at Colchester Pond
Welcome to Colchester Pond Hiking Trail! We hope you enjoy your trek along the water's edge.
Your hike will begin in hay fields along the western shore of the pond, near the boat launch. As you may have noticed, the land on this side of the pond has a history of agricultural use. In the nineteenth century, eighty percent of Vermont was open pasture land. Now only about twenty five percent is open.
If you are hiking in the summer, you may behold some beautiful wildflowers growing in the fields, including Wild Rose, Milkweed, Vipers Bug Gloss, and St. Johnswort.
As you continue northward along the shore, you may notice some fields that have been recently abandoned. What evidence can you find that supports this? Did you notice that there are shrubs and trees growing here? This is part of a process called old field succession.
As you walk along the trail, you can see this succession. The meadows are mainly grasses, except on the edges of the old fields, where larger trees have grown (note the beautiful, large, broccoli shaped American Elm to the left of the path). Along the margins of the fields are other herbaceous, non-woody plants, bushes (such as Honeysuckle, raspberries, black berries, Wild Roses, and Sweet Fern), and small trees (Buck Thorn, Hawthorn, and White Pine). Then larger trees and bushes appear, and gradually the path becomes surrounded by woods. As you progress along the trail, the trees change from large softwoods and primarily coniferous trees (such as White Pines and Juniper), to predominantly deciduous hardwoods (with canopy trees such as Red Oak, White Oak, Beech, Shag Bark Hickory, and Red Maple, and smaller understory trees like elm, Cherry, Hop Hornbeam, Striped Maple, and June berry). On the forest floor are more herbaceous plants (such as False Solomon's Seal, Enchanter's Night Shade, Lady Fern, Marginal Fern, Hog Peanut, and White Baneberry). The trail begins to climb uphill away from the pond, and Big Tooth Aspen appear.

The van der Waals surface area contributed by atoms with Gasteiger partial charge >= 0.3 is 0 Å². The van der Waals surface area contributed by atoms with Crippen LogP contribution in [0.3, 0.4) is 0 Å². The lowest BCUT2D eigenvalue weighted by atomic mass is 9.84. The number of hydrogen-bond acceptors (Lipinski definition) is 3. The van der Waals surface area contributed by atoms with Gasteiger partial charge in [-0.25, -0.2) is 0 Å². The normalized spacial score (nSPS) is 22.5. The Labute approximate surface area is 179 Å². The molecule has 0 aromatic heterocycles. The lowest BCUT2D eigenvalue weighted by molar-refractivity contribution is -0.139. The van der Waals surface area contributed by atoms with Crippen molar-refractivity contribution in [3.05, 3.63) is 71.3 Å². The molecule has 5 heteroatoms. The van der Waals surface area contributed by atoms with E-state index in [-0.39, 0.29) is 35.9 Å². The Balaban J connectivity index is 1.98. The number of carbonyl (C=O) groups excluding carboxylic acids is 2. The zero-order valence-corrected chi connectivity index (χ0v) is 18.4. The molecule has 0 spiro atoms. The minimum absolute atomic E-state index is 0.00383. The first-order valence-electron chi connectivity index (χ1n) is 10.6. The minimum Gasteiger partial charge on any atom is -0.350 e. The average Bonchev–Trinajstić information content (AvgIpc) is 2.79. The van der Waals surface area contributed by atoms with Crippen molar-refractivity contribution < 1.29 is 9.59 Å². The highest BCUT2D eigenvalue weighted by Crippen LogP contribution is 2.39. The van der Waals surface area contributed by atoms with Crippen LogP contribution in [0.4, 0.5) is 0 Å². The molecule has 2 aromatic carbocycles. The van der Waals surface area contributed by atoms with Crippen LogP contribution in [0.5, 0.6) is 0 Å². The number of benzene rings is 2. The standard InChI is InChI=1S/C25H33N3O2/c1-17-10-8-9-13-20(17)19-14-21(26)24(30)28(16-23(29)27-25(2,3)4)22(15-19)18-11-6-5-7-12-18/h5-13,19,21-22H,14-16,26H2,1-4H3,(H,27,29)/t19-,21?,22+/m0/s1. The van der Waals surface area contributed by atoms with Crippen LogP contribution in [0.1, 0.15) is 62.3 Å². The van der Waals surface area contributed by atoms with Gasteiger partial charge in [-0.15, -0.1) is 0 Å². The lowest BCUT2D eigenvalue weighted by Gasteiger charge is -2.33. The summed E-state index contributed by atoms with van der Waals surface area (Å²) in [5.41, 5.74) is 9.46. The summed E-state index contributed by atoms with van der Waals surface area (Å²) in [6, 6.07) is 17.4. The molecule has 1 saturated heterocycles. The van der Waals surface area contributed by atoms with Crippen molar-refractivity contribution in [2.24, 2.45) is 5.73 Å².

The path proceeds around the north end of the pond, and there is a peninsula trail down to the campsite on the northern point. The main path continues around the pond, along the ridge above the eastern cliffs, and ends in the fields near the rock point to the southeast of the pond. As you hike, watch for animal tracks, such as from deer and moose, which live around the pond. If you want to see the Champlain valley from new heights, explore the extensive trail system on the far side of the pond. There's a trail head which starts at the southeast field and heads east into the forest. Crossing a beaver pond and heading up into the hills, you might find the overlook on the west side of Bringham Hill, and a breathtaking view to complete your hike!